Cross-posted on Tabby’s Nocturnal Nights
Over the weekend, I read a disturbing article http://www.rtbookreviews.com/rt-daily-blog/plagiarism-plagues-self-publishing from RT that sparked a discussion on the Self-Publishing Forum on the MyRWA website. The article is about the rise of plagiarism among books that are being self-published and what an author can do to protect themselves. Essentially, there are people out there stealing other’s works and self-publishing them as their own.
This got me to thinking… One of the most basic ways we can protect ourselves is by registering our copyrights with the Library of Congress. But should we?
After doing some research, I believe it is. But first, I must add this disclaimer—I’m not a lawyer and I’m no expert. I got my information from the Copyright Office website, other blogs and articles on the issue of copyright law and protection. I’ll add the list links to the bottom.
I know what most of you are thinking… The moment we write an idea down, it is now ours and is copyrighted. It belongs to the writer, so why go through the hassle and expense of registering it?
But here’s the answer why we should:
And I’m not talking about the $35.00-$45.00 it takes to register the work. I’m talking about statutory damages. If you don’t register your copyright, you can’t sue for statutory damages! You can still sue, but if your copyright isn’t registered, you will have to:
- Prove the work is yours and was yours long before the infringement happened. Relying on a “Poor man’s copyright” won’t cut it in court if the other person is claiming YOU are the infringer.
- Pay for your lawyer and the court costs.
- You CANNOT sue the infringer for money!
Now, when you register your copyright:
- The proof is now on the infringer, but since you have registered your copyright, you have all the proof that it is yours.
- The infringer pays for your lawyer and court costs.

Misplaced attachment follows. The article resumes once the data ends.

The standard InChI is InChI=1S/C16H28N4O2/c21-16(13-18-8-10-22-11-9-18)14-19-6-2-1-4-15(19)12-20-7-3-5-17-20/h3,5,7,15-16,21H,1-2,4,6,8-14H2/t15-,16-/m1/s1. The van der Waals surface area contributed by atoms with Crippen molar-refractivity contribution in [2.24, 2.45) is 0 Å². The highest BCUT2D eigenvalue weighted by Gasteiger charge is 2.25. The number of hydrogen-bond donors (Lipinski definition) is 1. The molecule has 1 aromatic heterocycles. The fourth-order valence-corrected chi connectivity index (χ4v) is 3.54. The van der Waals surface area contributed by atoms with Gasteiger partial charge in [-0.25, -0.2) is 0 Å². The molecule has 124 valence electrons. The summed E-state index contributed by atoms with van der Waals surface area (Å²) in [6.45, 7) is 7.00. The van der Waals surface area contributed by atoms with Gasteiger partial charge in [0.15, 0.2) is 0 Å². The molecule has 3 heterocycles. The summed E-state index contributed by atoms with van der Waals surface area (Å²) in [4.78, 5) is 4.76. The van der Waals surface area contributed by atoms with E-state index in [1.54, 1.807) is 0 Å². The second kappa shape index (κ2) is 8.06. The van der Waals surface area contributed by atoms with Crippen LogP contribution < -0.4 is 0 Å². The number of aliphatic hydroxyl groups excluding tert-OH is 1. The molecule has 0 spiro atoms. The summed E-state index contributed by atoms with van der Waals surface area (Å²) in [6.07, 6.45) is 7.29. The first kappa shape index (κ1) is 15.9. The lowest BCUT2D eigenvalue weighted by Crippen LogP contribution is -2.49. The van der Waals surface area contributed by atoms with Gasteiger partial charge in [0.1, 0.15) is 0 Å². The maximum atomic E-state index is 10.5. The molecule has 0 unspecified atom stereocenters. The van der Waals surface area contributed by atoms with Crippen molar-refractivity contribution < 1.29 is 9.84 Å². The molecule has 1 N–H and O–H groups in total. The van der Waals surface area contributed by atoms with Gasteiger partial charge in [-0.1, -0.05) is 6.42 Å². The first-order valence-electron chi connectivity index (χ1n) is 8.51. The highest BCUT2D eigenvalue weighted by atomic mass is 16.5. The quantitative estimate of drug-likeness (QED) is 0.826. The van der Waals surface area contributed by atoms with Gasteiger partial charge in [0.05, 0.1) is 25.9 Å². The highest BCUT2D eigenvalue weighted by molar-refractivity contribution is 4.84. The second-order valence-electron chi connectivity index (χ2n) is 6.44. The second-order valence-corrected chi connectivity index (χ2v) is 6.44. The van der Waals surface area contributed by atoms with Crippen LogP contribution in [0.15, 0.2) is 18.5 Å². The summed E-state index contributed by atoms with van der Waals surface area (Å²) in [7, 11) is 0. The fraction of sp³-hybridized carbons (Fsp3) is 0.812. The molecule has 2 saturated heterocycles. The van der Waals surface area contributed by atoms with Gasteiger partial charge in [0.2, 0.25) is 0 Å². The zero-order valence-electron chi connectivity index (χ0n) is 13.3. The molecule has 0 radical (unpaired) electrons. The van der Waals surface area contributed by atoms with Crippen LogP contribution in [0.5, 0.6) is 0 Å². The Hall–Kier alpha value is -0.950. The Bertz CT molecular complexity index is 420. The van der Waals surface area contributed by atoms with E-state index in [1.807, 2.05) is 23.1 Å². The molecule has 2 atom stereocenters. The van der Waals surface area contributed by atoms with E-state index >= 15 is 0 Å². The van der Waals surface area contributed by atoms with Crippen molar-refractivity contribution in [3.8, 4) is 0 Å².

- You CAN sue them for money!
Let me use an example (I’m modifying an example from a webinar I watched on this topic by a copyright lawyer—also listed in under sources.) Let’s say you self-publish a book, you are unknown and didn’t do much promotion, didn’t have money to edit, so you didn’t sell well.
Okay, someone reads this book thinks it the next Harry Potter or Twilight but needs a little help (it needs editing and the writing needs cleaned up—BUT story is still yours!) She takes your characters, your world and basically your story—her only contribution was editing. She self-pubs this book and makes a fortune! She gets a book deal from the biggest of the NY 6 and a movie deal…She’s rolling in the money on your idea!
Here’s what will happen if you have registered your copyright. You contact the Copyright Office and file that there has been an infringement. You hire a lawyer and file a lawsuit. The thief can’t prove she’s done more than edited the book and promoted the hell out of it. You win the case and she ends up having to pay all the court costs and you millions—Remember this is the next Harry Potter.
Now, here’s what happens if you do not have your work registered. Oh, you can still sue, but now you must prove the work is yours… Easy, you say, because you always send yourself a copy of the work—a “poor-man’s copyright.” Well, this doesn’t hold up in court. Even if the court decides the work was yours, you don’t have the right to sue for damages! Basically, all you can come away from your lawsuit with is a piece of paper saying “yes, the work is yours” and a bill for the court costs. Sure, our thief may be ordered to cease and desist, but she gets to keep the millions that should have been yours.
Boy, to me that $35 bucks and the PIA paperwork sure doesn’t seem so bad now.
But this isn’t just for the self-published to be aware of. My first book will come out this year published by The Wild Rose Press. They put the notice of copyright in the front of the book, but they do not register the copyright. If I want the copyright registered, I must do it on my own. Read your contracts and ask questions. If the work isn’t registered, I’d suggest doing so… Don’t assume you can register it later. You can, but if there is an infringement, you must prove the book is yours, and that can a real PAIN.
Photo Credit: © Stuart Miles